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Sunday, May 26, 2013

Rioting In Sweden-- Is Stockholm Safe For Tourists?

Sweden has a reputation for equality that has suffered this week after 6 nights of rioting has exposed a fault-line between a well-off majority and a minority, often young people with immigrant backgrounds, who cannot find work, lack education and feel marginalized. Sweden also has a reputation as a very safe destination-- although that has also suffered in the past couple of years. This week, the U.S. Embassy in Stockholm has warned American citizens to stay away from areas where there is rioting-- areas that are growing in size from ghettoized Stockholm suburbs, like Husby, Hagsätra, Rågsved and Skogås, to Uppsala, Södertälje, Linköping and Örebro. What happened?

The gap between rich and poor in Sweden is growing faster than in any other major nation and some people in the affected areas "say the riots are a response to discrimination and relatively high unemployment."
Sweden, once a by-word for equality, has seen a widening gap between rich and poor, our correspondent says.

Others argue that the unrest is a simple matter of criminality, where parents failed to exert enough influence on their offspring, he adds.

Gulan Avci, a Swedish MP of Kurdish origin who represents the Stockholm suburb of Bredang, said the rioting was down to a mixture of criminality and disillusioned young people in areas of high unemployment and poor school results.

She told BBC radio that the country's integration policies had not been successful.

"But you can never ever accept violence as a way to show your disappointment with society. These teenagers don't understand they're destroying for themselves their own future, for other people that live in these areas."

"In the short run, the acute thing is to ensure that these neighbourhoods get back to normal everyday life," Integration Minister Erik Ullenhag told the Reuters news agency. "In the long run we need to create positive spirals in these neighbourhoods."
Police, who have arrested 30 rioters, estimate that around 300 have participated in the immigrant suburbs of Stockholm. There are been 200 cars set on fire-- as well as schools, police stations and restaurants. About a dozen police officers have been injured.

There's some sense of backlash against the country's generous asylum and immigration policies brewing on the right, of course, although it's not as intolerant as what you would expect in the U.S. "These people, they should integrate in this society and just try a little bit more to be like Swedish citizens," is a typical response. Sweden, which has a population of only 9.5 million has 1.8 million first and second generation immigrants. They took in 100,000 Iraqis after the U.S. invaded that country, accepted 40,000 Somalis and took in more Syrians this year and last than any other European country per capita (over 11,000)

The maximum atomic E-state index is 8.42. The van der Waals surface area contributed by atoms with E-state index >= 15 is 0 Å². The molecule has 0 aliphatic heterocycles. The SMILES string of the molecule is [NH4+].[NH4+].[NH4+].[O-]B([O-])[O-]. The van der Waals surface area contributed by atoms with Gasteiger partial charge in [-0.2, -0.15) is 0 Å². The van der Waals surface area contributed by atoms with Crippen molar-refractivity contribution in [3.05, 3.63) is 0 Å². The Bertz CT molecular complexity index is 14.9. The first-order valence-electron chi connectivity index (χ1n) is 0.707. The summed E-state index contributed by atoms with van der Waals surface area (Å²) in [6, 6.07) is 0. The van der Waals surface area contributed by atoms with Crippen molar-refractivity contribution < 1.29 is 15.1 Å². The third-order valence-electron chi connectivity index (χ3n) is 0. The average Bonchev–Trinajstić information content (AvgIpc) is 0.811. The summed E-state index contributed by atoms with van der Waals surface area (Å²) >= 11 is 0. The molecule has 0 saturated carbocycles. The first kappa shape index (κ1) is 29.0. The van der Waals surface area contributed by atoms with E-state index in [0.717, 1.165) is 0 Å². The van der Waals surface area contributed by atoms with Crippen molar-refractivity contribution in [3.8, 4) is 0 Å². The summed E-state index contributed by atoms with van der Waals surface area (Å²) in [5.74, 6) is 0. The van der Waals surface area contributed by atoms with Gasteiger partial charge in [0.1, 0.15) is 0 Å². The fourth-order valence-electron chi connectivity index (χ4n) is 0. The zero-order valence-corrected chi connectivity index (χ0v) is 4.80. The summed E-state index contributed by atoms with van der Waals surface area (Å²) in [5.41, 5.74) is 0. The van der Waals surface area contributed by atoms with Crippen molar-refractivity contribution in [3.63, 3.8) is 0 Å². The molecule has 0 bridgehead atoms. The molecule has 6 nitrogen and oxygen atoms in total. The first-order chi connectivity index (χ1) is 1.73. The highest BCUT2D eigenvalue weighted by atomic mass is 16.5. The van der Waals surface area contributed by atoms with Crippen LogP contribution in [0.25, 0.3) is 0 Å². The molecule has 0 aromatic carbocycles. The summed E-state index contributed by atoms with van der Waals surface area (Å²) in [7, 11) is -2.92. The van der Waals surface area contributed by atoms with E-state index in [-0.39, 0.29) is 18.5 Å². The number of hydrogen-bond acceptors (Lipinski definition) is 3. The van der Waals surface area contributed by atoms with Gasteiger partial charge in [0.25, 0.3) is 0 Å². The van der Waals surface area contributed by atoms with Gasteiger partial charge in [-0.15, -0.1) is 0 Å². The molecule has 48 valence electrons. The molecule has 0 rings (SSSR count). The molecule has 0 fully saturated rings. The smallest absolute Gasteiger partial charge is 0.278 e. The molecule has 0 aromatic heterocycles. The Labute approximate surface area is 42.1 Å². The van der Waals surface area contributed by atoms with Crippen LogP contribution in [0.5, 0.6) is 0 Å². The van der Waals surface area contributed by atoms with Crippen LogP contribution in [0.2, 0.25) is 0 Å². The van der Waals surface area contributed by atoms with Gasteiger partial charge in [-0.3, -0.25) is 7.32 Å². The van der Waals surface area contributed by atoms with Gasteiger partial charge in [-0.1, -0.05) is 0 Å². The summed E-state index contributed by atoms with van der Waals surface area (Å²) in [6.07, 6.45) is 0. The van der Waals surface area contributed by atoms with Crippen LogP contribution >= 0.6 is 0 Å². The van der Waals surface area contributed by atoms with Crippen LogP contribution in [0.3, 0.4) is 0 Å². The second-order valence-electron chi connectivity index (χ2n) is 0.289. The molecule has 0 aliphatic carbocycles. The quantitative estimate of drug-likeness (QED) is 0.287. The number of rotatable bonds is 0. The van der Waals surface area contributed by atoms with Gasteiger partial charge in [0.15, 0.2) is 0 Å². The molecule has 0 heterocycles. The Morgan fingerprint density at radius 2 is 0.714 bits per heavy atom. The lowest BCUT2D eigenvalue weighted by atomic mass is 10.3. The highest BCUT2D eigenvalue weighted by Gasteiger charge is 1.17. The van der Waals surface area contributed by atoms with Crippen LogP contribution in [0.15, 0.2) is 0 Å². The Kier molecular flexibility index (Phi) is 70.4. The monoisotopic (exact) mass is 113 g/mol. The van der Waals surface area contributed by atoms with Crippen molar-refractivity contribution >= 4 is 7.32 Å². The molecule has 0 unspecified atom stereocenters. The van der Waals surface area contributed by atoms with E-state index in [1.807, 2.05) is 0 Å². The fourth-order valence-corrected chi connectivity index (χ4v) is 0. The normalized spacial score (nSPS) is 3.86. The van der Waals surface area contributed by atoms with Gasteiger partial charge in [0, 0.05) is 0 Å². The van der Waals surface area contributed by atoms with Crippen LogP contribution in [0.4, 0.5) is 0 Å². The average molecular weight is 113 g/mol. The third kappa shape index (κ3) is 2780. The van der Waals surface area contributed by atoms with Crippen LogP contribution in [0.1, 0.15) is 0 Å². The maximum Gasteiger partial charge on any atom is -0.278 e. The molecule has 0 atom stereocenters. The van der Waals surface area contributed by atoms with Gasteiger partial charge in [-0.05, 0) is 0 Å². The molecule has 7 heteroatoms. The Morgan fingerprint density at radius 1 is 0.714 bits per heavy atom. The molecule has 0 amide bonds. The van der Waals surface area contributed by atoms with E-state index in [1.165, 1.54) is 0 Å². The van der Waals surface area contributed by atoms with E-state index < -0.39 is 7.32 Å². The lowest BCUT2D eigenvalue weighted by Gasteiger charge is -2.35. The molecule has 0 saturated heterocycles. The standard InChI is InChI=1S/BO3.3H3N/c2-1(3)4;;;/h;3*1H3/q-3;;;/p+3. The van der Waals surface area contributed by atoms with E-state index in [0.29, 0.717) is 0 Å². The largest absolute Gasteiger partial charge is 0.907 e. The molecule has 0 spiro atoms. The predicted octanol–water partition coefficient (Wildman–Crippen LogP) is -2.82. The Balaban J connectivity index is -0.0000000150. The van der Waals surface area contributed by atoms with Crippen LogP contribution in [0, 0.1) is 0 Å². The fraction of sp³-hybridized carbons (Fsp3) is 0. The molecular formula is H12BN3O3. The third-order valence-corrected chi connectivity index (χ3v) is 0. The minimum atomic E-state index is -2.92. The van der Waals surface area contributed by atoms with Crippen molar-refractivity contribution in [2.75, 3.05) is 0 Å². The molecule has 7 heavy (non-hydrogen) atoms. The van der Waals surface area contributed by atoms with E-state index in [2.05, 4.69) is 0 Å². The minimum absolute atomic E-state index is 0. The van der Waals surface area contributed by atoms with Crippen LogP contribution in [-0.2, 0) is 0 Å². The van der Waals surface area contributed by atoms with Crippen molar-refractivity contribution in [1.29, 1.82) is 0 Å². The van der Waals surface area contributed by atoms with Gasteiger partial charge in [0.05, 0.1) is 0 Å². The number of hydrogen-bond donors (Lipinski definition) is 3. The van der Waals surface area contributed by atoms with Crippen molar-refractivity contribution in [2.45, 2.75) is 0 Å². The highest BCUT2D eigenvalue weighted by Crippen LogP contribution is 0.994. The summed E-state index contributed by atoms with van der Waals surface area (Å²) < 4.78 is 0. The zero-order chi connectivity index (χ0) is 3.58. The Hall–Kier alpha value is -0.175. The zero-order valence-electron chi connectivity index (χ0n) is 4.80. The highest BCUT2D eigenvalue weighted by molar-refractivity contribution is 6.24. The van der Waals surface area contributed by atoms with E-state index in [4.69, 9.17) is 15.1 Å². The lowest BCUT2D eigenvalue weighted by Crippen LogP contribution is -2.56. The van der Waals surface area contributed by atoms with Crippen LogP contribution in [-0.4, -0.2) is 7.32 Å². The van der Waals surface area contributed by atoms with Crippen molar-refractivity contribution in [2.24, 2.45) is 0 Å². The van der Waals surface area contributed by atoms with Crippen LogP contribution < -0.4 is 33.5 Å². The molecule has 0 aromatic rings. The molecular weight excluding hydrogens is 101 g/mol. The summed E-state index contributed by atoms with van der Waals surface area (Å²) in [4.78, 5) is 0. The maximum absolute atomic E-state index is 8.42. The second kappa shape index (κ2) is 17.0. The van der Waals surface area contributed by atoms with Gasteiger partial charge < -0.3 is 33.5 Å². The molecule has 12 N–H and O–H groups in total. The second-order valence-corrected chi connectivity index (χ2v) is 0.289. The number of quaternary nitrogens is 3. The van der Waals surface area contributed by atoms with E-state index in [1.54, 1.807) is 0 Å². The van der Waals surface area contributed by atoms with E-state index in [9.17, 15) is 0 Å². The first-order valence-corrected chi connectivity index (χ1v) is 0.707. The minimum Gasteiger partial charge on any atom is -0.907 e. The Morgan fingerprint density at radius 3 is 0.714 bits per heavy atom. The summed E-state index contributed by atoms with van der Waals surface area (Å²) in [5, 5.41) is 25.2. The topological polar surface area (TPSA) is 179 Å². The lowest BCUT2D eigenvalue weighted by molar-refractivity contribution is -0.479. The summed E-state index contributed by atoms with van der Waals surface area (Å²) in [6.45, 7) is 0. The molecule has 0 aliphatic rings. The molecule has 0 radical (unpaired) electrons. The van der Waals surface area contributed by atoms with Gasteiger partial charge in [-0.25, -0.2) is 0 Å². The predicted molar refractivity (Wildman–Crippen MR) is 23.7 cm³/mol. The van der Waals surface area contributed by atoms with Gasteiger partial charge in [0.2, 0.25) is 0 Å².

What set the riots off-- the trigger rather than the cause-- was when police killed a 69 year old unruly Portuguese man. Teens, who sometimes tend to resent police authority, weren't ameliorated when cops started calling them "monkeys" and "negroes." And soon enough the rioting took on a dynamic of its own. Many of these immigrants have no Swedish friends and only come into contact with Swedes who are policemen or social workers. A real ghetto attitude has been evolving in the last few years-- especially after tax cuts for the wealthy and middle class kicked in at the expense of social programs for the poor.

The only State Department warnings for American tourists issued in May were for habitually dangerous countries: Iran, Mauritania, Cote d'Ivoire, Eritrea, Central African Republic and Libya. "Travel Warnings, the State Department website explains, "are issued when long-term, protracted conditions that make a country dangerous or unstable lead the State Department to recommend that Americans avoid or consider the risk of travel to that country." So Sweden doesn't have a full-blown warning yet, just an alert from areas where there is rioting. Always good to stay away from them any way. Sweden is generally considered one of the safest countries in the world for travelers. Still, the British Foreign Service warns tourists to take out comprehensive travel and medical insurance, watch out for terrorism and stay away from immgrant-heavy Stockholm suburbs, Husby, Hagsätra, Rågsved, Skogås. The Swedes have changed a lot since they were plundering Europe.

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